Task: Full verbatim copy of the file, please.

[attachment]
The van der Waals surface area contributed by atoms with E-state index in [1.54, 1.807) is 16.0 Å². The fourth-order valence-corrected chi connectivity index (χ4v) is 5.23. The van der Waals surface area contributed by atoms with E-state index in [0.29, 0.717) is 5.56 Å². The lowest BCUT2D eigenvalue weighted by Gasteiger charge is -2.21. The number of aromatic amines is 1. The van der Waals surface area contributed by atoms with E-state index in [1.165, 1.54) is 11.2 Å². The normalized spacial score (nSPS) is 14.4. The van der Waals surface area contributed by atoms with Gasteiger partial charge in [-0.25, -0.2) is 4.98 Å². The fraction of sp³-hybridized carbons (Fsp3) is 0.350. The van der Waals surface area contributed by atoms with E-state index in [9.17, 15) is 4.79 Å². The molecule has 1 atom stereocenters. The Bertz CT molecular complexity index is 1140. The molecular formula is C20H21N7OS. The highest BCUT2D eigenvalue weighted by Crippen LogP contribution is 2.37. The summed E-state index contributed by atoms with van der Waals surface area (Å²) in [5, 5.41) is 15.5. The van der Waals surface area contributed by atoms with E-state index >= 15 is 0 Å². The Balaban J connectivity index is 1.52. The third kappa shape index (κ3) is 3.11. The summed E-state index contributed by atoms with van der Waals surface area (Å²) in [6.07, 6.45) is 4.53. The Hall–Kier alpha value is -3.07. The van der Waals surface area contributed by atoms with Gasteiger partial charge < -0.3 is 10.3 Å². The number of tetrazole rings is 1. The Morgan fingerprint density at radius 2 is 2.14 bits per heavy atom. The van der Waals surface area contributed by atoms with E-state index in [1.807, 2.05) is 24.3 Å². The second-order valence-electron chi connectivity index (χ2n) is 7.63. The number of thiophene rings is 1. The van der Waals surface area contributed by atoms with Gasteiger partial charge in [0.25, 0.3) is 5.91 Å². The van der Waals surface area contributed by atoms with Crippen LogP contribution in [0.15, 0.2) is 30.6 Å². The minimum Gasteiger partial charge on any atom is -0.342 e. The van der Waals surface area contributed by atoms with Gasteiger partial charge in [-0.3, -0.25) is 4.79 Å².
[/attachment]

The van der Waals surface area contributed by atoms with E-state index in [1.54, 1.807) is 16.0 Å². The fourth-order valence-corrected chi connectivity index (χ4v) is 5.23. The van der Waals surface area contributed by atoms with E-state index in [0.29, 0.717) is 5.56 Å². The lowest BCUT2D eigenvalue weighted by Gasteiger charge is -2.21. The number of aromatic amines is 1. The van der Waals surface area contributed by atoms with E-state index in [1.165, 1.54) is 11.2 Å². The normalized spacial score (nSPS) is 14.4. The van der Waals surface area contributed by atoms with Gasteiger partial charge in [-0.25, -0.2) is 4.98 Å². The fraction of sp³-hybridized carbons (Fsp3) is 0.350. The van der Waals surface area contributed by atoms with E-state index in [9.17, 15) is 4.79 Å². The molecule has 1 atom stereocenters. The Bertz CT molecular complexity index is 1140. The molecular formula is C20H21N7OS. The highest BCUT2D eigenvalue weighted by Crippen LogP contribution is 2.37. The summed E-state index contributed by atoms with van der Waals surface area (Å²) in [5, 5.41) is 15.5. The van der Waals surface area contributed by atoms with E-state index >= 15 is 0 Å². The Balaban J connectivity index is 1.52. The third kappa shape index (κ3) is 3.11. The summed E-state index contributed by atoms with van der Waals surface area (Å²) in [6.07, 6.45) is 4.53. The Hall–Kier alpha value is -3.07. The van der Waals surface area contributed by atoms with Gasteiger partial charge < -0.3 is 10.3 Å². The number of tetrazole rings is 1. The Morgan fingerprint density at radius 2 is 2.14 bits per heavy atom. The van der Waals surface area contributed by atoms with E-state index in [1.807, 2.05) is 24.3 Å². The second-order valence-electron chi connectivity index (χ2n) is 7.63. The number of thiophene rings is 1. The van der Waals surface area contributed by atoms with Gasteiger partial charge in [0.25, 0.3) is 5.91 Å². The van der Waals surface area contributed by atoms with Crippen LogP contribution in [0.15, 0.2) is 30.6 Å². The minimum Gasteiger partial charge on any atom is -0.342 e. The van der Waals surface area contributed by atoms with Gasteiger partial charge in [-0.3, -0.25) is 4.79 Å².